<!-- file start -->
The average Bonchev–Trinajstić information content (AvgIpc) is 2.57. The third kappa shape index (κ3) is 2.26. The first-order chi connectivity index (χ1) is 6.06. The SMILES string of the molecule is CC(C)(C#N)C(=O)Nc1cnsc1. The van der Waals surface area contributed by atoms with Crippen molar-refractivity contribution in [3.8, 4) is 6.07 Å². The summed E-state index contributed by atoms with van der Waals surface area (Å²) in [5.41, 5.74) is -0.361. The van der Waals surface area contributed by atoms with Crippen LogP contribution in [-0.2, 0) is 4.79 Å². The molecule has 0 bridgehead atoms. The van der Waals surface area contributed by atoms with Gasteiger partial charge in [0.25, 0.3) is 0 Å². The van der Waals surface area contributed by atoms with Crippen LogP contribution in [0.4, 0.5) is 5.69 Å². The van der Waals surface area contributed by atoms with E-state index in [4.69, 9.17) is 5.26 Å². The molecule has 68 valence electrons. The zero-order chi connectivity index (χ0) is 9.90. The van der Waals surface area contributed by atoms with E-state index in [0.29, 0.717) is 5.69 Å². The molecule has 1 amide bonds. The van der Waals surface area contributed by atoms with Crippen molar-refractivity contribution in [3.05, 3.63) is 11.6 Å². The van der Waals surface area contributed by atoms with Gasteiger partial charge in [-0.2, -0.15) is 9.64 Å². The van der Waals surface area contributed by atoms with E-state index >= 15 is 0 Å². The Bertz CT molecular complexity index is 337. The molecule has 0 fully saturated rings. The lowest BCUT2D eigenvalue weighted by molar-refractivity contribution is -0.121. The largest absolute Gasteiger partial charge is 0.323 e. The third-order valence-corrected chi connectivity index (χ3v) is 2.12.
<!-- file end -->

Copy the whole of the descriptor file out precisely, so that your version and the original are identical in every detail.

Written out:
The average Bonchev–Trinajstić information content (AvgIpc) is 2.57. The third kappa shape index (κ3) is 2.26. The first-order chi connectivity index (χ1) is 6.06. The SMILES string of the molecule is CC(C)(C#N)C(=O)Nc1cnsc1. The van der Waals surface area contributed by atoms with Crippen molar-refractivity contribution in [3.8, 4) is 6.07 Å². The summed E-state index contributed by atoms with van der Waals surface area (Å²) in [5.41, 5.74) is -0.361. The van der Waals surface area contributed by atoms with Crippen LogP contribution in [-0.2, 0) is 4.79 Å². The molecule has 0 bridgehead atoms. The van der Waals surface area contributed by atoms with Gasteiger partial charge in [0.25, 0.3) is 0 Å². The van der Waals surface area contributed by atoms with Crippen LogP contribution in [0.4, 0.5) is 5.69 Å². The van der Waals surface area contributed by atoms with E-state index in [4.69, 9.17) is 5.26 Å². The molecule has 68 valence electrons. The zero-order chi connectivity index (χ0) is 9.90. The van der Waals surface area contributed by atoms with E-state index in [0.29, 0.717) is 5.69 Å². The molecule has 1 amide bonds. The van der Waals surface area contributed by atoms with Crippen molar-refractivity contribution in [3.05, 3.63) is 11.6 Å². The van der Waals surface area contributed by atoms with Gasteiger partial charge in [-0.2, -0.15) is 9.64 Å². The van der Waals surface area contributed by atoms with E-state index >= 15 is 0 Å². The Bertz CT molecular complexity index is 337. The molecule has 0 fully saturated rings. The lowest BCUT2D eigenvalue weighted by molar-refractivity contribution is -0.121. The largest absolute Gasteiger partial charge is 0.323 e. The third-order valence-corrected chi connectivity index (χ3v) is 2.12.